An aerial view of a ship at a gas plant on Curtis Island, Gladstone - Photo Steve Pohlner
An aerial view of a ship at a gas plant on Curtis Island, Gladstone - Photo Steve Pohlner

‘LNG was already oversupplied’: COVID’s impact on exports

THE impact of COVID-19 and an oversupply of LNG globally appears to have hit Australian exporters, with one advisory firm pointing to fewer cargoes and more delays.

The latest report from independent energy analyst EnergyQuest states that Australian shipments were down by seven cargoes in May compared with the previous month.

"Australian LNG shipments in May were down by seven cargoes compared with April, primarily due to lower cargoes from APLNG and Ichthys," it states.

"APLNG buyers have exercised downward contract flexibility and the project has extended planned maintenance, originally planned for May 27-31 to May 27-June 18."

Australia Pacific LNG has a facility on Curtis Island near Gladstone and Ichthys has interests in northwestern Australia.

EnergyQuest tracking data shows many Australian cargoes were delayed during May.

"Of the 93 cargoes shipped during May, 35 cargoes were delayed by sitting at anchorage or steaming in circles, or steaming slowly prior to reaching their destination," the report states.

It said the global market was oversupplied due to a mild winter and extra supply starting up, and the pandemic reduced demand further.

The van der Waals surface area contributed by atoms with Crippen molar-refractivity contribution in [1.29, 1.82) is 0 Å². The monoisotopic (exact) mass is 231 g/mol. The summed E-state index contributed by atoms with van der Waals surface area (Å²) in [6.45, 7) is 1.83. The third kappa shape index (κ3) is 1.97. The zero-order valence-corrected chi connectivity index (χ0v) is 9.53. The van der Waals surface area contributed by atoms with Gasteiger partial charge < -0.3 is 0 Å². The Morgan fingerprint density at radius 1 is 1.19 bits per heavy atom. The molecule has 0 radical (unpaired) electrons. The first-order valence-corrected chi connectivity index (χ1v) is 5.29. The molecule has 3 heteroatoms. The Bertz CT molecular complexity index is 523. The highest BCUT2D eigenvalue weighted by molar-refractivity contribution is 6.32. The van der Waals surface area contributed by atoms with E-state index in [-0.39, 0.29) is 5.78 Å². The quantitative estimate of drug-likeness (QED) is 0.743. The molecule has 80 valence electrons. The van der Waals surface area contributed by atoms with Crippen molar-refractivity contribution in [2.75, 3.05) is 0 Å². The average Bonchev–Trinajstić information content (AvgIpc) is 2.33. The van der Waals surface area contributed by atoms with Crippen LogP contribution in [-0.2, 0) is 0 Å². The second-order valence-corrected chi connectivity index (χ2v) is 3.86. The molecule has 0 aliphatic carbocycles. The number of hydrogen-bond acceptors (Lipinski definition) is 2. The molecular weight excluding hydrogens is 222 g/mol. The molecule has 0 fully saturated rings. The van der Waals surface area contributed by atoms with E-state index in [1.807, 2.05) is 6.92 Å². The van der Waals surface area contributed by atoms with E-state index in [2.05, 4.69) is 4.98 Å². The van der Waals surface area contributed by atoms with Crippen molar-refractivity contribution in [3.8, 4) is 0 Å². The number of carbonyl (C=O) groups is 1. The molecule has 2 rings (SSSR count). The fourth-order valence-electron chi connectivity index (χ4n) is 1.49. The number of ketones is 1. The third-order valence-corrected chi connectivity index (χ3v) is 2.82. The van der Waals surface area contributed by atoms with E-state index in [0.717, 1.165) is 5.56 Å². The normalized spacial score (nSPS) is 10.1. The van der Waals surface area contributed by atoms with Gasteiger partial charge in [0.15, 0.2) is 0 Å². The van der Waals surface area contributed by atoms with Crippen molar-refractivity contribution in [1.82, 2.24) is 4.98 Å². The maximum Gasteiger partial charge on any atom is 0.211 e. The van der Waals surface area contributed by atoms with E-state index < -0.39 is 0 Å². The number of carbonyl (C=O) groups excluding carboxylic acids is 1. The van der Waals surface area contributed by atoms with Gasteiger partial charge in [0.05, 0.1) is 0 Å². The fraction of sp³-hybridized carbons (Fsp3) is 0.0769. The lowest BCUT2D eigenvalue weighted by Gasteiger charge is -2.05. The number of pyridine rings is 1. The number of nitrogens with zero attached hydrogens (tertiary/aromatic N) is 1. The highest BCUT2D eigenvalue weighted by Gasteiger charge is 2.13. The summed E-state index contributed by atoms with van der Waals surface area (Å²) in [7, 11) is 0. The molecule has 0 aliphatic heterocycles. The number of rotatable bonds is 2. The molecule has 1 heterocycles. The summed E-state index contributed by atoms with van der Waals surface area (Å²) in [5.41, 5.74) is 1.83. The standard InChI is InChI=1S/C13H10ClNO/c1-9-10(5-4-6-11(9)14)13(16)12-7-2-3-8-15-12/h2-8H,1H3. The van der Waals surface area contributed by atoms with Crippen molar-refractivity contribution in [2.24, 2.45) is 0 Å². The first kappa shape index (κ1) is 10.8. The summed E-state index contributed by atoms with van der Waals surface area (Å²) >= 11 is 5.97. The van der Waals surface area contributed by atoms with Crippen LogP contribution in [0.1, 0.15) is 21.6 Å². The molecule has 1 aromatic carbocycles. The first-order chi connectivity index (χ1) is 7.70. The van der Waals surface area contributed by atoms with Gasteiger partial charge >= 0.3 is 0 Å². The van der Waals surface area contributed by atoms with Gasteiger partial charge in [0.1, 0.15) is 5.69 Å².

"The global energy industry is still far from recovered from the demand reduction from the pandemic and there has been no sign of a co-ordinated response to address the gas glut," it states.

But over the next decade, Australia's domestic market is predicted to face the opposite problem.

"Over the medium-term (to 2030) supply constraints will become increasingly evident with the decline of production offshore Victoria and absence of major new gas discoveries," the report states.

"We expect one and possibly two of the Gladstone LNG trains to be closed as increased gas volumes are diverted from the LNG projects to the domestic market."

In March this year the State Government announced the first block in Australia to deliver gas solely for use in local manufacturing would be in production next year.

Mines Minister Anthony Lynham said the only way to boost gas supply and to stabilise prices is to find more gas and get it into pipelines to market.

"This is what Queensland is doing, despite a lack of incentive and investment from the Federal Government, so we can secure jobs well into the future," he said during the announcement.

Since 2015 the government has released more than 70,000 sq km of land for gas exploration, with over a quarter of it guaranteed for the Australian domestic market.



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